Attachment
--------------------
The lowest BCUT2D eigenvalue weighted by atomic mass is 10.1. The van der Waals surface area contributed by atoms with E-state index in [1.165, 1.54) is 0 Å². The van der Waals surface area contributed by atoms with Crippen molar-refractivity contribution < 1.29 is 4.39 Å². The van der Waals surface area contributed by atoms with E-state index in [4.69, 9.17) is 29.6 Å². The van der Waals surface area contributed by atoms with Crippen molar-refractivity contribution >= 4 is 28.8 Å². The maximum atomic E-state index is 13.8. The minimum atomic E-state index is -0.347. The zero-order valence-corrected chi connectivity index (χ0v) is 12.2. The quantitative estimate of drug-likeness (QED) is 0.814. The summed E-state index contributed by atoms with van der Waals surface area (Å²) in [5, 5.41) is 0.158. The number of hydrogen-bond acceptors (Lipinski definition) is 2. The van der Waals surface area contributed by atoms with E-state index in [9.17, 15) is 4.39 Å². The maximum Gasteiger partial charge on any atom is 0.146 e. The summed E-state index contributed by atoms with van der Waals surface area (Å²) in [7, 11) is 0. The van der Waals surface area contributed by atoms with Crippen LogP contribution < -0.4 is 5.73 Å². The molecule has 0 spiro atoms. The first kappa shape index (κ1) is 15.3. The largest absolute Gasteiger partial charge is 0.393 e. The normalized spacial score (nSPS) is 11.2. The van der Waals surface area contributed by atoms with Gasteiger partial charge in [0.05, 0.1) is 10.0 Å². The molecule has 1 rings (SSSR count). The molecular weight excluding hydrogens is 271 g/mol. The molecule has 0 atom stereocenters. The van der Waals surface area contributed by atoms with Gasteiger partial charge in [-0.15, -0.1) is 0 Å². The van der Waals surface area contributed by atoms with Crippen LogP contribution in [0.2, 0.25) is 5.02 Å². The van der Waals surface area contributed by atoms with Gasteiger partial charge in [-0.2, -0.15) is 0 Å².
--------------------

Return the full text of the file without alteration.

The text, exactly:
The lowest BCUT2D eigenvalue weighted by atomic mass is 10.1. The van der Waals surface area contributed by atoms with E-state index in [1.165, 1.54) is 0 Å². The van der Waals surface area contributed by atoms with Crippen molar-refractivity contribution < 1.29 is 4.39 Å². The van der Waals surface area contributed by atoms with E-state index in [4.69, 9.17) is 29.6 Å². The van der Waals surface area contributed by atoms with Crippen molar-refractivity contribution >= 4 is 28.8 Å². The maximum atomic E-state index is 13.8. The minimum atomic E-state index is -0.347. The zero-order valence-corrected chi connectivity index (χ0v) is 12.2. The quantitative estimate of drug-likeness (QED) is 0.814. The summed E-state index contributed by atoms with van der Waals surface area (Å²) in [5, 5.41) is 0.158. The number of hydrogen-bond acceptors (Lipinski definition) is 2. The van der Waals surface area contributed by atoms with E-state index in [9.17, 15) is 4.39 Å². The maximum Gasteiger partial charge on any atom is 0.146 e. The summed E-state index contributed by atoms with van der Waals surface area (Å²) in [7, 11) is 0. The van der Waals surface area contributed by atoms with Crippen LogP contribution < -0.4 is 5.73 Å². The molecule has 0 spiro atoms. The first kappa shape index (κ1) is 15.3. The largest absolute Gasteiger partial charge is 0.393 e. The normalized spacial score (nSPS) is 11.2. The van der Waals surface area contributed by atoms with Gasteiger partial charge in [0.05, 0.1) is 10.0 Å². The molecule has 1 rings (SSSR count). The molecular weight excluding hydrogens is 271 g/mol. The molecule has 0 atom stereocenters. The van der Waals surface area contributed by atoms with Gasteiger partial charge in [-0.15, -0.1) is 0 Å². The van der Waals surface area contributed by atoms with Crippen LogP contribution in [0.2, 0.25) is 5.02 Å². The van der Waals surface area contributed by atoms with Gasteiger partial charge in [-0.2, -0.15) is 0 Å².